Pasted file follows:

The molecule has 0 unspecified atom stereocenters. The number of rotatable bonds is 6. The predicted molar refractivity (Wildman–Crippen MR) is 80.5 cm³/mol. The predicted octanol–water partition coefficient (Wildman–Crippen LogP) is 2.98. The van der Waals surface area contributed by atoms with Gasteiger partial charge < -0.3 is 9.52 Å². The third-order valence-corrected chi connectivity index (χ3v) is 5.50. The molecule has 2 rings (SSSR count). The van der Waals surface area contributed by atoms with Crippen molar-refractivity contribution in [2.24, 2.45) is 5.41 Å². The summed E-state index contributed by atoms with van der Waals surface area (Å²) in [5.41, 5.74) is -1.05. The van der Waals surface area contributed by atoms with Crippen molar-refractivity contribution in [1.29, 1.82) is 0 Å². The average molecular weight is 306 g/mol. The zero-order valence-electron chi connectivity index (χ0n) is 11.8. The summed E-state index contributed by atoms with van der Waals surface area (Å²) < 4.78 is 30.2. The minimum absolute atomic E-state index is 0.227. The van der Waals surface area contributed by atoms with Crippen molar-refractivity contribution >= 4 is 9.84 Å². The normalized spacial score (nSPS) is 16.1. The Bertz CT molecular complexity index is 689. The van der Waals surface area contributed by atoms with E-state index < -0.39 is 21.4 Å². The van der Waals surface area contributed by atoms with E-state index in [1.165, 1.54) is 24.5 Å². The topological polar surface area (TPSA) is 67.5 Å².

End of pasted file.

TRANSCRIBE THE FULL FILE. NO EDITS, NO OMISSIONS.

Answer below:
The molecule has 0 unspecified atom stereocenters. The number of rotatable bonds is 6. The predicted molar refractivity (Wildman–Crippen MR) is 80.5 cm³/mol. The predicted octanol–water partition coefficient (Wildman–Crippen LogP) is 2.98. The van der Waals surface area contributed by atoms with Gasteiger partial charge < -0.3 is 9.52 Å². The third-order valence-corrected chi connectivity index (χ3v) is 5.50. The molecule has 2 rings (SSSR count). The van der Waals surface area contributed by atoms with Crippen molar-refractivity contribution in [2.24, 2.45) is 5.41 Å². The summed E-state index contributed by atoms with van der Waals surface area (Å²) in [5.41, 5.74) is -1.05. The van der Waals surface area contributed by atoms with Crippen molar-refractivity contribution in [1.29, 1.82) is 0 Å². The average molecular weight is 306 g/mol. The zero-order valence-electron chi connectivity index (χ0n) is 11.8. The summed E-state index contributed by atoms with van der Waals surface area (Å²) < 4.78 is 30.2. The minimum absolute atomic E-state index is 0.227. The van der Waals surface area contributed by atoms with Crippen molar-refractivity contribution >= 4 is 9.84 Å². The normalized spacial score (nSPS) is 16.1. The Bertz CT molecular complexity index is 689. The van der Waals surface area contributed by atoms with E-state index < -0.39 is 21.4 Å². The van der Waals surface area contributed by atoms with E-state index in [1.165, 1.54) is 24.5 Å². The topological polar surface area (TPSA) is 67.5 Å².